oa South African Family Practice - A preliminary study of the effects of aircraft noise on families who reside in close proximity to an airport : original research



The use of air transportation has grown in the last century, escalating the noise exposure of families residing in close proximity to airports. The audiological effects need to be assessed to determine the impact of this increase on children and young adults living near to airports in South Africa.

Hearing patterns for these individuals were compared to those residing 30 km away from the airport. Sixty people, between the ages of 12-30 years, were assessed. Participants completed a questionnaire and were subjected to a diagnostic audiological test battery and tested using diagnostic distortion product oto-acoustic emissions (DPOAEs).
Participants residing in close proximity to the airport presented with a notch configuration in the high frequencies, as opposed to those who lived further away. DPOAEs indicated a change in hearing in the high frequencies between the test populations. The positive relationship between the pure tone results and the DPOAEs strengthens the claim that aircraft noise has an effect on the hearing patterns of individuals living near to airports. Participants also experienced annoyance resulting from such noise.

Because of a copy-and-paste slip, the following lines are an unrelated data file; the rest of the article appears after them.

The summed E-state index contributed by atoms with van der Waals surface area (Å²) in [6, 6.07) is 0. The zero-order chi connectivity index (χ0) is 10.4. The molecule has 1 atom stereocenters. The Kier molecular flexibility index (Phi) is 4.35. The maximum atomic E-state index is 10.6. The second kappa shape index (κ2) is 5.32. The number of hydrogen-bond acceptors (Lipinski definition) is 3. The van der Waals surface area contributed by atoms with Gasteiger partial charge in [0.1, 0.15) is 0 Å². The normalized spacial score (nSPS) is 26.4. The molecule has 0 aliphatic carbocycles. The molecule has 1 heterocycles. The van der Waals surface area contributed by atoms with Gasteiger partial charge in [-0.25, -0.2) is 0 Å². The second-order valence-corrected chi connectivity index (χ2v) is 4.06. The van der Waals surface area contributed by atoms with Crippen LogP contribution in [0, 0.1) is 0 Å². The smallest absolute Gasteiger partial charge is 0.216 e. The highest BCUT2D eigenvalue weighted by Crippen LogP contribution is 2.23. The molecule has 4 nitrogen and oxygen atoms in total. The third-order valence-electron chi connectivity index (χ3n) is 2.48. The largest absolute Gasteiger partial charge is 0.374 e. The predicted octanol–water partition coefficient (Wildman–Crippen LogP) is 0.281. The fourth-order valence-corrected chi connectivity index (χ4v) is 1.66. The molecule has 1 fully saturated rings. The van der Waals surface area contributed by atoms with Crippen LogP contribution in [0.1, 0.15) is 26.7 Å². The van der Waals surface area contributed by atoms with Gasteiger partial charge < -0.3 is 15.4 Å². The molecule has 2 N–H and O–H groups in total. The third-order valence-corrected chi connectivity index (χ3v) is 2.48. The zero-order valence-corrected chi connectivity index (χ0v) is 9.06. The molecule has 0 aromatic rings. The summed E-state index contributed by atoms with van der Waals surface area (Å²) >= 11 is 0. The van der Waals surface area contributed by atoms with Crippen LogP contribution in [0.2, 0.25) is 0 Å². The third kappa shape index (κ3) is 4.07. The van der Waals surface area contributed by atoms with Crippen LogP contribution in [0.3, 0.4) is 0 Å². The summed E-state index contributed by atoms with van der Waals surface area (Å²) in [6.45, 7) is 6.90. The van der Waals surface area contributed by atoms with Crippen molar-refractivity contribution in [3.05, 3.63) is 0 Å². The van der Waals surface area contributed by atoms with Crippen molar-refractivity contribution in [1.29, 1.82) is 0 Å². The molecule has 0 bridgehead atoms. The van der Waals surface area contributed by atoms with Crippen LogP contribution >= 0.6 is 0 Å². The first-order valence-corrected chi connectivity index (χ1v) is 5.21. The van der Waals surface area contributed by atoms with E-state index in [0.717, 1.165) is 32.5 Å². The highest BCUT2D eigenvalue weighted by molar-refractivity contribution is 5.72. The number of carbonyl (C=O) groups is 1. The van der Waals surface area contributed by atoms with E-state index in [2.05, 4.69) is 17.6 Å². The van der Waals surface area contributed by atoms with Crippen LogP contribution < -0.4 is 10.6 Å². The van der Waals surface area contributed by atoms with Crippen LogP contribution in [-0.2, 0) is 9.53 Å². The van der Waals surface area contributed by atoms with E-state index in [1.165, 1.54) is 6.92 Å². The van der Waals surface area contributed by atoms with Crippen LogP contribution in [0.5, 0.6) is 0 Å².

The results highlight the need for investigation into the hearing of individuals who reside in close proximity to airports. Comprehensive studies will be informative and beneficial to the field of audiology in South Africa. The highlighted health and safety issues require in-depth study to formulate a stronger argument for monitoring the hearing of families who are exposed to aircraft noise.


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